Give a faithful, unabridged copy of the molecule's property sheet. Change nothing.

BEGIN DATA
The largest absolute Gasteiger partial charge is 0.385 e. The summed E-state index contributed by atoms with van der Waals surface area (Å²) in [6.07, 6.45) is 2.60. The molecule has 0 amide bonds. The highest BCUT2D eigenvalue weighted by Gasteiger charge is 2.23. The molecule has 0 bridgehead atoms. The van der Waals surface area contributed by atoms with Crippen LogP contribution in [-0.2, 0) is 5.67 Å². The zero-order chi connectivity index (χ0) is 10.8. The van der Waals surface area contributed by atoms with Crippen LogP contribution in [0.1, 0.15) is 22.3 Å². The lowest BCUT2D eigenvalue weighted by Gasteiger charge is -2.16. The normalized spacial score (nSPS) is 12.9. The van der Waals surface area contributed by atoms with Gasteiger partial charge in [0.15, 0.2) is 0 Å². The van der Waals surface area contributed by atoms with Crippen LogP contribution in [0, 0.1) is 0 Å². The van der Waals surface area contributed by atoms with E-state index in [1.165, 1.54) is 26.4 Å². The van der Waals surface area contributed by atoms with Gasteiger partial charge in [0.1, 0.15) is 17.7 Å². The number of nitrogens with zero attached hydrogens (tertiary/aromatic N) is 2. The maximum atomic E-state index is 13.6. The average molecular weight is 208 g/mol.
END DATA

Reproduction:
The largest absolute Gasteiger partial charge is 0.385 e. The summed E-state index contributed by atoms with van der Waals surface area (Å²) in [6.07, 6.45) is 2.60. The molecule has 0 amide bonds. The highest BCUT2D eigenvalue weighted by Gasteiger charge is 2.23. The molecule has 0 bridgehead atoms. The van der Waals surface area contributed by atoms with Crippen LogP contribution in [-0.2, 0) is 5.67 Å². The zero-order chi connectivity index (χ0) is 10.8. The van der Waals surface area contributed by atoms with Crippen LogP contribution in [0.1, 0.15) is 22.3 Å². The lowest BCUT2D eigenvalue weighted by Gasteiger charge is -2.16. The normalized spacial score (nSPS) is 12.9. The van der Waals surface area contributed by atoms with Gasteiger partial charge in [0.15, 0.2) is 0 Å². The van der Waals surface area contributed by atoms with Crippen LogP contribution in [0, 0.1) is 0 Å². The van der Waals surface area contributed by atoms with E-state index in [1.165, 1.54) is 26.4 Å². The van der Waals surface area contributed by atoms with Gasteiger partial charge in [0.1, 0.15) is 17.7 Å². The number of nitrogens with zero attached hydrogens (tertiary/aromatic N) is 2. The maximum atomic E-state index is 13.6. The average molecular weight is 208 g/mol.